Alignment to College and Career Ready Standards: Overall Summary

The instructional materials reviewed for Grade 6 do not meet the expectation for alignment to the CCSSM. The materials do not meet the standard for time spent on the major work of the grade with 63% of the suggested lessons and six of the 12 units devoted to the major work of the grade. The amount of content designated for Grade 6 is not viable for one school year in order to foster coherence between grades. The instructional materials do not provide students of varying abilities extensive work with grade level problems. Materials do not relate grade level concepts explicitly to prior knowledge and problems and activities do not effectively combine or connect domains and/or clusters. Overall, the instructional materials reviewed do not meet the expectations for alignment to the CCSSM in focus and coherence and therefore were not reviewed for rigor and the mathematical practices. 

See Rating Scale
Understanding Gateways

Alignment

|

Does Not Meet Expectations

Gateway 1:

Focus & Coherence

0
7
12
14
5
12-14
Meets Expectations
8-11
Partially Meets Expectations
0-7
Does Not Meet Expectations

Gateway 2:

Rigor & Mathematical Practices

0
10
16
18
0
16-18
Meets Expectations
11-15
Partially Meets Expectations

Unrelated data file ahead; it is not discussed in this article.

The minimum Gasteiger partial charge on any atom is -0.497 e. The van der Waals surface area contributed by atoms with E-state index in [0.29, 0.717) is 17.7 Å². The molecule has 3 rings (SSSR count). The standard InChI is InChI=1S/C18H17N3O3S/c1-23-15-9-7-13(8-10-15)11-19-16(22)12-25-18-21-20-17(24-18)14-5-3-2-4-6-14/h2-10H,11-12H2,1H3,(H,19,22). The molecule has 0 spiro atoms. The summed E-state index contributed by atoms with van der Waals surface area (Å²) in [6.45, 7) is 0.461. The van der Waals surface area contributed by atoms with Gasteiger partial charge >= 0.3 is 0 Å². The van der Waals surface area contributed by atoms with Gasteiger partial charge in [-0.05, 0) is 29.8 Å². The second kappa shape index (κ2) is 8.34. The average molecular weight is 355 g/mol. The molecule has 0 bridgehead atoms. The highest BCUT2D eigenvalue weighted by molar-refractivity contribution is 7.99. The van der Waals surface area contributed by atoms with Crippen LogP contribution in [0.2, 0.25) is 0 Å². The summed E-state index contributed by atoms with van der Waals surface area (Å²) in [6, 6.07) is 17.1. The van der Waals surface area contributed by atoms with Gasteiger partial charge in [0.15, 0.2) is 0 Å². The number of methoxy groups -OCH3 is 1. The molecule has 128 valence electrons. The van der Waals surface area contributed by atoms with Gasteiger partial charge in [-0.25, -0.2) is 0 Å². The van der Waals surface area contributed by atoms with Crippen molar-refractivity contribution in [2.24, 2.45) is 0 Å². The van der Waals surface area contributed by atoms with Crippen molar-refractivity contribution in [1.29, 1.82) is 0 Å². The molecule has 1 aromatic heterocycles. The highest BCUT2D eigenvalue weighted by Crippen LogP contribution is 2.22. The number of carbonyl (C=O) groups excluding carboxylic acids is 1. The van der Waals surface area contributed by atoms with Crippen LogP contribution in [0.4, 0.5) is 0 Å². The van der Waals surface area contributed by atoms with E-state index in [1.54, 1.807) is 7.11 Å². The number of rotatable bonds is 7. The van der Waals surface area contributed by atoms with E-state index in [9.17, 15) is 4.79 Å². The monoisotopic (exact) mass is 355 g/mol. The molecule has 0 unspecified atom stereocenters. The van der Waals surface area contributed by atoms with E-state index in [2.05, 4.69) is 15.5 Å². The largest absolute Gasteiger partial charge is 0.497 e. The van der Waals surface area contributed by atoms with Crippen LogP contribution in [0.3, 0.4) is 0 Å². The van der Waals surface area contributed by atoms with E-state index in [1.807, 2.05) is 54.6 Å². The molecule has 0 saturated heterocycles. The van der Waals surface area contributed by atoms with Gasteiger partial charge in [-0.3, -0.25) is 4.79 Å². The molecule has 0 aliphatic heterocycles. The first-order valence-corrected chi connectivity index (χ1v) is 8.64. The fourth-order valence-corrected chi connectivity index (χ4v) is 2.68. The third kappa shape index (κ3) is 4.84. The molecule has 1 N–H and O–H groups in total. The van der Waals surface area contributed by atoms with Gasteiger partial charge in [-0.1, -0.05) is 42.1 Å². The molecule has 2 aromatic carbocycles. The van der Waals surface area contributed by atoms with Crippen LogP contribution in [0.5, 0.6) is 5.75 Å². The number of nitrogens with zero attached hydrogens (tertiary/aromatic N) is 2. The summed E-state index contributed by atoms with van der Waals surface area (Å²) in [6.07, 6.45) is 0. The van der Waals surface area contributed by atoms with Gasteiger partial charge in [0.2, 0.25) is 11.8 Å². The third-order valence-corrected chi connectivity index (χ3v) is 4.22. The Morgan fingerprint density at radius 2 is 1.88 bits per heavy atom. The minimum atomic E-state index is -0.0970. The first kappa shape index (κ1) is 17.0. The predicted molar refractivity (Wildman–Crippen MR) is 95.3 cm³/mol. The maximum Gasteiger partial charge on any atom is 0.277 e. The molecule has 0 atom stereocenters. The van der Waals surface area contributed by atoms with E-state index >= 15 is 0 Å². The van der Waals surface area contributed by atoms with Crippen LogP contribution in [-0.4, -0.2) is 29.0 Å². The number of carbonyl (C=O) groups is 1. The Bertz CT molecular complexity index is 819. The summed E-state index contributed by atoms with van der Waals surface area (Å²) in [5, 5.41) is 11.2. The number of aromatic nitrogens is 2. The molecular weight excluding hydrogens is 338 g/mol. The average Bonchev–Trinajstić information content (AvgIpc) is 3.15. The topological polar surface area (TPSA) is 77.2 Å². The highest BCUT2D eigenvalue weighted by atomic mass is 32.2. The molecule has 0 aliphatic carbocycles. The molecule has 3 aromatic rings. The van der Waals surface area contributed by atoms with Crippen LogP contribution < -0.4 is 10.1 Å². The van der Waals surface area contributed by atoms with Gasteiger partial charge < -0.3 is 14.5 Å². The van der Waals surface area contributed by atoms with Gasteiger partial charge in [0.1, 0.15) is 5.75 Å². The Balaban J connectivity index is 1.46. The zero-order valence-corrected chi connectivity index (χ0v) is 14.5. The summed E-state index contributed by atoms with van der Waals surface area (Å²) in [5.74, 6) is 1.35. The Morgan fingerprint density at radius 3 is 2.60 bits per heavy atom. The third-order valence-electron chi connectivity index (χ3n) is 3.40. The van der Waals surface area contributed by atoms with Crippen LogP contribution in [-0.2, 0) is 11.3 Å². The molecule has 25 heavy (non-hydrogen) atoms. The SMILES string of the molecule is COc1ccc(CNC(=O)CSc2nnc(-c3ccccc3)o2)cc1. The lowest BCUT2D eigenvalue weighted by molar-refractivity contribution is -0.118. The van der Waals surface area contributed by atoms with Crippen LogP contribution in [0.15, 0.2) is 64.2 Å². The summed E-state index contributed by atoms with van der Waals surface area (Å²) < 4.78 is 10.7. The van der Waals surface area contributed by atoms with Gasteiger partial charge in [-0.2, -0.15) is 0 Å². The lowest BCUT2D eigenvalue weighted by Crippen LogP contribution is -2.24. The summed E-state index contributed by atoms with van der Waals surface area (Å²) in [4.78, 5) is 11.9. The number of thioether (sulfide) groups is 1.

0-10
Does Not Meet Expectations

Usability

|

Not Rated

Not Rated

Gateway 3:

Usability

0
22
31
38
0
31-38
Meets Expectations
23-30
Partially Meets Expectations
0-22
Does Not Meet Expectations

Gateway One

Focus & Coherence

Does Not Meet Expectations

+
-
Gateway One Details

The instructional materials reviewed for Grade 6 do not meet the expectation for alignment to the CCSSM. The materials do not meet the standard for time spent on the major work of the grade with 63% of the suggested lessons and six of the 12 units devoted to the major work of the grade. The amount of content designated for Grade 6 is not viable for one school year in order to foster coherence between grades. The instructional materials do not provide students of varying abilities extensive work with grade level problems. Materials do not relate grade level concepts explicitly to prior knowledge; problems and activities do not effectively combine or connect domains and/or clusters.

Criterion 1a

Materials do not assess topics before the grade level in which the topic should be introduced.